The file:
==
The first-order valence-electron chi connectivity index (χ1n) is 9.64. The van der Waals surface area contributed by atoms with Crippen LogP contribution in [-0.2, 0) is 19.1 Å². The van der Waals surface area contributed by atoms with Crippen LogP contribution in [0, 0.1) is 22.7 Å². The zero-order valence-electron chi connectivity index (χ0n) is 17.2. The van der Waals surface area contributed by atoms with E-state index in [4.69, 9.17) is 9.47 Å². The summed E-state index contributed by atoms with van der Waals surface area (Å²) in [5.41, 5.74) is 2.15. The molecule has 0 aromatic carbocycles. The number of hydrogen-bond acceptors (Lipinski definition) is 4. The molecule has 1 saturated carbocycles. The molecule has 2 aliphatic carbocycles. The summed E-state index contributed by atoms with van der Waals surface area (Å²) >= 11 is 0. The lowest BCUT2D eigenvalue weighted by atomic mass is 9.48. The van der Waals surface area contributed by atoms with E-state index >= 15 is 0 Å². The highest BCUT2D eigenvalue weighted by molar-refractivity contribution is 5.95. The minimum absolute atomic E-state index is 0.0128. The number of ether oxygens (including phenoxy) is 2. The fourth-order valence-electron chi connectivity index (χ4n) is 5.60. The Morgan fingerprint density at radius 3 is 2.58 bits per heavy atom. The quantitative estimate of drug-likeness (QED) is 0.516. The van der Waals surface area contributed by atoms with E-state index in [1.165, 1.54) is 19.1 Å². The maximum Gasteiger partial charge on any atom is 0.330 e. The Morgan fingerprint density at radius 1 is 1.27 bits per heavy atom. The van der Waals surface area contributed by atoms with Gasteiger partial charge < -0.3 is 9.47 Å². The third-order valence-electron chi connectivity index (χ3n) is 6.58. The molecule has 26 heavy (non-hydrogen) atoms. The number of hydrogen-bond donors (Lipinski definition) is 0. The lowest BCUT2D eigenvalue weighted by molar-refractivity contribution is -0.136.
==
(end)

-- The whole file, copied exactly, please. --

The first-order valence-electron chi connectivity index (χ1n) is 9.64. The van der Waals surface area contributed by atoms with Crippen LogP contribution in [-0.2, 0) is 19.1 Å². The van der Waals surface area contributed by atoms with Crippen LogP contribution in [0, 0.1) is 22.7 Å². The zero-order valence-electron chi connectivity index (χ0n) is 17.2. The van der Waals surface area contributed by atoms with E-state index in [4.69, 9.17) is 9.47 Å². The summed E-state index contributed by atoms with van der Waals surface area (Å²) in [5.41, 5.74) is 2.15. The molecule has 0 aromatic carbocycles. The number of hydrogen-bond acceptors (Lipinski definition) is 4. The molecule has 1 saturated carbocycles. The molecule has 2 aliphatic carbocycles. The summed E-state index contributed by atoms with van der Waals surface area (Å²) >= 11 is 0. The lowest BCUT2D eigenvalue weighted by atomic mass is 9.48. The van der Waals surface area contributed by atoms with E-state index >= 15 is 0 Å². The highest BCUT2D eigenvalue weighted by molar-refractivity contribution is 5.95. The minimum absolute atomic E-state index is 0.0128. The number of ether oxygens (including phenoxy) is 2. The fourth-order valence-electron chi connectivity index (χ4n) is 5.60. The Morgan fingerprint density at radius 3 is 2.58 bits per heavy atom. The quantitative estimate of drug-likeness (QED) is 0.516. The van der Waals surface area contributed by atoms with E-state index in [1.165, 1.54) is 19.1 Å². The maximum Gasteiger partial charge on any atom is 0.330 e. The Morgan fingerprint density at radius 1 is 1.27 bits per heavy atom. The van der Waals surface area contributed by atoms with Gasteiger partial charge < -0.3 is 9.47 Å². The third-order valence-electron chi connectivity index (χ3n) is 6.58. The molecule has 26 heavy (non-hydrogen) atoms. The number of hydrogen-bond donors (Lipinski definition) is 0. The lowest BCUT2D eigenvalue weighted by molar-refractivity contribution is -0.136.